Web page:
Tea & Comics: New Frontiers

“Tea & Comics” is a weekly feature here at Gutterball Special which is supposed to be every Friday, in which my girlfriend Dani and I talk about the week’s new comics over a cup of tea. This week, due to paying employment and a local folk festival, it is late. Sorry!

This is part two of this week’s conversation, in which we discuss 1872 #2Rat Queens #11, and Black Canary #3.

D: This week’s issue of Bizarro took place in an old west town, and funnily enough, it’s not the only comic this week that did.

A: 1872 is a Marvel miniseries that, we’re told, is part of the great big Secret Wars crossover which is currently consuming the Marvel Universe, in which Doctor Doom ascends to God-like status, disassembles the Marvel multiverse, and reassembles it as a single world, ridiculously named “Battleworld,” where each province of this world features a different interpretation of Marvel’s heroes. But luckily, none of this really factors into 1872 at all, so don’t be scared of that Secret Wars logo on the front cover.

D: Really, they’re just using all that as an excuse to reimagine Marvel superheroes in different ways, and in 1872, it’s those characters as if they were in the Old West.

A: And this is really Secret Wars at it’s best, I think, because it lets some great creative teams do a miniseries like this one, allowing them to do just about any alternate take on the Marvel Universe without getting hampered by continuity.

D: It’s awesome.

A: It is, and I love it when Marvel does stuff like this: some of my favourite Marvel stories are ones that distill their characters into a new time and setting, like Neil Gaiman’s Marvel 1602, or Mark Millar’s Marvel 1985, and it creates a very coherent narrative that really nails all the characters, and reinterprets them while keeping what makes them essentially them.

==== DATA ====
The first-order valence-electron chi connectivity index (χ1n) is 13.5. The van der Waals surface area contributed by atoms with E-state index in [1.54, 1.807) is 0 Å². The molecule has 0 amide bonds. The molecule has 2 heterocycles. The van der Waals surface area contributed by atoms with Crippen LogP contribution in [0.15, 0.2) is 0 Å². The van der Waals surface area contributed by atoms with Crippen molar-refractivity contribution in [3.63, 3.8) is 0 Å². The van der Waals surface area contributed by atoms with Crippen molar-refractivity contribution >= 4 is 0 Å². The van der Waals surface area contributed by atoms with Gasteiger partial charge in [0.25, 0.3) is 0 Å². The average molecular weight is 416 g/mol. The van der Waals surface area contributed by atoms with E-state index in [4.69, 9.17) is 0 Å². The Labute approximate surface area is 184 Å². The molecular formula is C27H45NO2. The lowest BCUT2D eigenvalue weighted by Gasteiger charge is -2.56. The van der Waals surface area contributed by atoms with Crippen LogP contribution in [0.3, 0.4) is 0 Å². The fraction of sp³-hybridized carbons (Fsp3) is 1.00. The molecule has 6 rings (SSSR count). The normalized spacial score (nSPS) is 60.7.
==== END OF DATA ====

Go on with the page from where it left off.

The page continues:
D: And that’s exactly what 1872 does: so, in this, for example, Tony Stark is the inventor of the automatic rifle, and becomes an alcoholic after seeing how his invention is used to slaughter his fellow men.

A: Yeah, the whole Marvel universe is basically just condensed into this one Old West village, called Timely: so, Captain America is now Sheriff Steve Rogers, Wilson Fisk is the mayor –

D: The corrupt, corrupt mayor.

A: Corrupt is what Wilson Fisk generally does.

Except Wilson Fisk. (Art by Nicole Virella from 1872 #2)

Except Wilson Fisk. (Art by Nicole Virella from 1872 #2)

D: The Black Widow is now literally a widow, Natasha, whose husband was Deputy Bucky Barnes. There’s also Ben Ulrich, the reporter, who’s a character you’ll be familiar with if you’ve watched Marvel’s Daredevil on Netflix, and if you haven’t, go watch it. Binge watch it in a weekend.

A: It makes for a good weekend.

D: We’ve also got Foggy Nelson in this series as the village judge, and Bruce Banner is the town’s doctor.

A: We even get the Vision as an old-timey coin-operated fortunetelling machine. So we get all these characters in roles that make sense, and aren’t far removed from what we’re familiar with.

Coin-operated android. (Art by Nicole Virella, from 1872 #2)

Coin-operated android. (Art by Nicole Virella, from 1872 #2)

D: I think the art also does a great job of making the characters recognizable.

A: The art is actually what drew me to this book initially, because back when it was first solicited, Evan “Doc” Shaner was supposed to be the artist. As I’m pretty sure I’ve already mentioned somewhere on this blog, he’s one of my favourite artists. But he didn’t end up doing the interior art, just due to scheduling, but his character designs were still used, and the artist who did draw the book, Nicole Virella, actually draws in a very similar style to Doc Shaner.

D: She does an amazing job of evoking old Western movies, too. I think she even draws Steve Rogers a little like a young Clint Eastwood.